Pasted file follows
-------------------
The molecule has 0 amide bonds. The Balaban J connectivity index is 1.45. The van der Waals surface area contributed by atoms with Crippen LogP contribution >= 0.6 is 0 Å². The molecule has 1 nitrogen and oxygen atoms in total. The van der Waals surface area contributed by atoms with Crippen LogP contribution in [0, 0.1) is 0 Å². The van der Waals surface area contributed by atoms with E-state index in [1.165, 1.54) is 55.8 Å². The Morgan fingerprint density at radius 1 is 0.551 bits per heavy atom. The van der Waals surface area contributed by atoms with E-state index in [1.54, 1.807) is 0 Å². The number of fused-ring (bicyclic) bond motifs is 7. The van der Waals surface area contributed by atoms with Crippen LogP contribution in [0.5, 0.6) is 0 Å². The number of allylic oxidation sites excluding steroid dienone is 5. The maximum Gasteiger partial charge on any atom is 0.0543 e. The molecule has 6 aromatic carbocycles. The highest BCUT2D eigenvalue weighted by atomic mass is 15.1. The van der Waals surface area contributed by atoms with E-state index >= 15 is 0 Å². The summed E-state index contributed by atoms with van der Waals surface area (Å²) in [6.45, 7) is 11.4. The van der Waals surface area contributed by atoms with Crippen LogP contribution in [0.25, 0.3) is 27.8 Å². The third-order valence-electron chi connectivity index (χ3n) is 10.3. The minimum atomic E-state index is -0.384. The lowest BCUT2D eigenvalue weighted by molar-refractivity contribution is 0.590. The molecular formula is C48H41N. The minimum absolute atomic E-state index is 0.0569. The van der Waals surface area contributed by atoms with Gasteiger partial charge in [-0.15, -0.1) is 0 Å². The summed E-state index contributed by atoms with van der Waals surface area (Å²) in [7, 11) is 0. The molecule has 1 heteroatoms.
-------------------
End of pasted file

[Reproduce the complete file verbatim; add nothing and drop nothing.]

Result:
The molecule has 0 amide bonds. The Balaban J connectivity index is 1.45. The van der Waals surface area contributed by atoms with Crippen LogP contribution >= 0.6 is 0 Å². The molecule has 1 nitrogen and oxygen atoms in total. The van der Waals surface area contributed by atoms with Crippen LogP contribution in [0, 0.1) is 0 Å². The van der Waals surface area contributed by atoms with E-state index in [1.165, 1.54) is 55.8 Å². The Morgan fingerprint density at radius 1 is 0.551 bits per heavy atom. The van der Waals surface area contributed by atoms with E-state index in [1.54, 1.807) is 0 Å². The number of fused-ring (bicyclic) bond motifs is 7. The van der Waals surface area contributed by atoms with Crippen LogP contribution in [0.5, 0.6) is 0 Å². The number of allylic oxidation sites excluding steroid dienone is 5. The maximum Gasteiger partial charge on any atom is 0.0543 e. The molecule has 6 aromatic carbocycles. The highest BCUT2D eigenvalue weighted by atomic mass is 15.1. The van der Waals surface area contributed by atoms with E-state index >= 15 is 0 Å². The summed E-state index contributed by atoms with van der Waals surface area (Å²) in [6.45, 7) is 11.4. The van der Waals surface area contributed by atoms with Crippen LogP contribution in [0.25, 0.3) is 27.8 Å². The third-order valence-electron chi connectivity index (χ3n) is 10.3. The minimum atomic E-state index is -0.384. The lowest BCUT2D eigenvalue weighted by molar-refractivity contribution is 0.590. The molecular formula is C48H41N. The minimum absolute atomic E-state index is 0.0569. The van der Waals surface area contributed by atoms with Gasteiger partial charge in [-0.15, -0.1) is 0 Å². The summed E-state index contributed by atoms with van der Waals surface area (Å²) in [7, 11) is 0. The molecule has 1 heteroatoms.